Grouping for Learning

Placing students into smaller groups can help ensure student achievement.  Grouping practices not only impact achievement, but also improve attitudes toward peers and the subject matter.

Instead of this:

found at http://speedchange.blogspot.com/2011/02/passion-based-learning.html on 12-6-11

We could have this:

found at http://jpacte.learningcentered.org/photo_gal/photo_gal%20fall%202006.htm on 12-6-11

This level of engagement can be achieved through the use of grouping.  There are various reasons to form groups.

Situations that can be opportunities for grouping include:

  • Inquiry-based projects and investigations
  • Activation of prior knowledge
  • Exploration and expansion on subject matter
  • Reflection, review and reteach
  • Intervention
  • Enrichment

While students are in groups, the instruction can be centered around the teacher or the students.  A small group of students may be working in a teacher-centered group while the rest of the class participates in student-centered learning.

Teacher-centered instruction enables the teacher to differentiate student learning.  You can differentiate by re-teaching, providing enrichment and/or feedback or reinforcing a recently taught skill.

Group

Instructional Focus

Group Formation

Small Group

(same ability)

  • Instruction targeted to specific student  needs
  • Intervention
  • Enrichment
  • 3-5 students
  • Based on assessment data

Small Group

(mixed ability)

  • Practice concepts already introduced
  • Reinforcement
  • 4-6 students
  • Based on students’ learning styles or interests

Student-centered grouping allows for students to co-construct knowledge with their peers, thus allowing for teachers to pull small groups.  These student-to-student interactions also improve student engagement and retention.

Many options exist for carrying out student-centered groups.  The two listed below represent two ends of the spectrum, but a combination of both could be used depending on the content, age of the students and the intended outcome.  The key is students working together in a self-directed fashion to achieve a learning objective.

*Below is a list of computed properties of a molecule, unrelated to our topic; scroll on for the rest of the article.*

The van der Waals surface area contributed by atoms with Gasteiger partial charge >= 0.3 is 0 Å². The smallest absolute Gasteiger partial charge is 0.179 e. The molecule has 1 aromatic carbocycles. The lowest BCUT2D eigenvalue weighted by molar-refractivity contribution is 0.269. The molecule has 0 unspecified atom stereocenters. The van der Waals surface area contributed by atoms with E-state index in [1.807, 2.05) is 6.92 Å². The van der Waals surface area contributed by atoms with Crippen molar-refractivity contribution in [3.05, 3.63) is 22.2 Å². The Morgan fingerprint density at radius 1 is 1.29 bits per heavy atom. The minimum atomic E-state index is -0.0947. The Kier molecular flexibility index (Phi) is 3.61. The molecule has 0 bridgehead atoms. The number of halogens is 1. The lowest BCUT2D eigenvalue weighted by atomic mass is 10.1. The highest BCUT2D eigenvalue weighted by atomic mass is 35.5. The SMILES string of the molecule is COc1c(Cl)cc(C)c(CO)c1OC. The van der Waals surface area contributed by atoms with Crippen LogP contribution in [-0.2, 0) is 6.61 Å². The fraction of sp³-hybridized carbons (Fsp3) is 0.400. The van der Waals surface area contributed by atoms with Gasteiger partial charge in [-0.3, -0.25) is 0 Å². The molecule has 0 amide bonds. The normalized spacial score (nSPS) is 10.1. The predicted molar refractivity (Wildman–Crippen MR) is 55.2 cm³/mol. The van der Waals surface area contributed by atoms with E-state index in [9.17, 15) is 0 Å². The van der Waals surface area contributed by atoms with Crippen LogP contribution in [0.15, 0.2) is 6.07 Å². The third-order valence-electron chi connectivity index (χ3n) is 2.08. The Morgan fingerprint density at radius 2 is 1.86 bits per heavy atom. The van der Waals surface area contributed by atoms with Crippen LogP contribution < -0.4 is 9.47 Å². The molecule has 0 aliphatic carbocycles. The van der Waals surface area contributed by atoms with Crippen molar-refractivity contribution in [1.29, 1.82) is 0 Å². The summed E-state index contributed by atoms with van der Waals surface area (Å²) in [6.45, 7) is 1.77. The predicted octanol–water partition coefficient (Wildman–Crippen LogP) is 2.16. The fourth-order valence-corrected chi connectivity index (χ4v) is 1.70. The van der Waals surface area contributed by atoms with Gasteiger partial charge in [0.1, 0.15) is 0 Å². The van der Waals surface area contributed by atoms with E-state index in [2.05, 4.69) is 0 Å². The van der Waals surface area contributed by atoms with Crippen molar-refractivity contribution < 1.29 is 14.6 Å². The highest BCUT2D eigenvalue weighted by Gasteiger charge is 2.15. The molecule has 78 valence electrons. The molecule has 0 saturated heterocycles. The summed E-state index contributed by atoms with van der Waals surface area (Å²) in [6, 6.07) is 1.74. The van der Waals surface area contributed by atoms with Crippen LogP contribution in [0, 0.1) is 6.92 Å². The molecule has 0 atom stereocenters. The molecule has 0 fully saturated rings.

Group

Definition

Workstation

  • 3-4 students per group
  • 3-5 stations designed to support the TEKS and learning objectives
  • Explicit instructions given at each station to enable self-direction
  • Students may do all or a few of the stations. Work may be completed in one period or across multiple days.

Collaborative Group

  • 2-5 students per group
  • 1 inquiry-based project or activity designed to support the TEKS and learning objectives (may be tiered to adjust for student ability and prior knowledge)
  • Each group is working collaboratively to complete the activity

When educators hear the term “grouping” often we visualize an elementary classroom, but research strongly supports the use of many grouping strategies across all content areas and grade levels.  Students of any age benefit from the opportunity to discuss content with their peers, co-constructing a deep understanding of key concepts.  In addition, grouping builds habits of mind necessary for college and career success.

It may take many forms, but student grouping, in any iteration, is a valuable tool for increasing engagement, retention of content and overall achievement.


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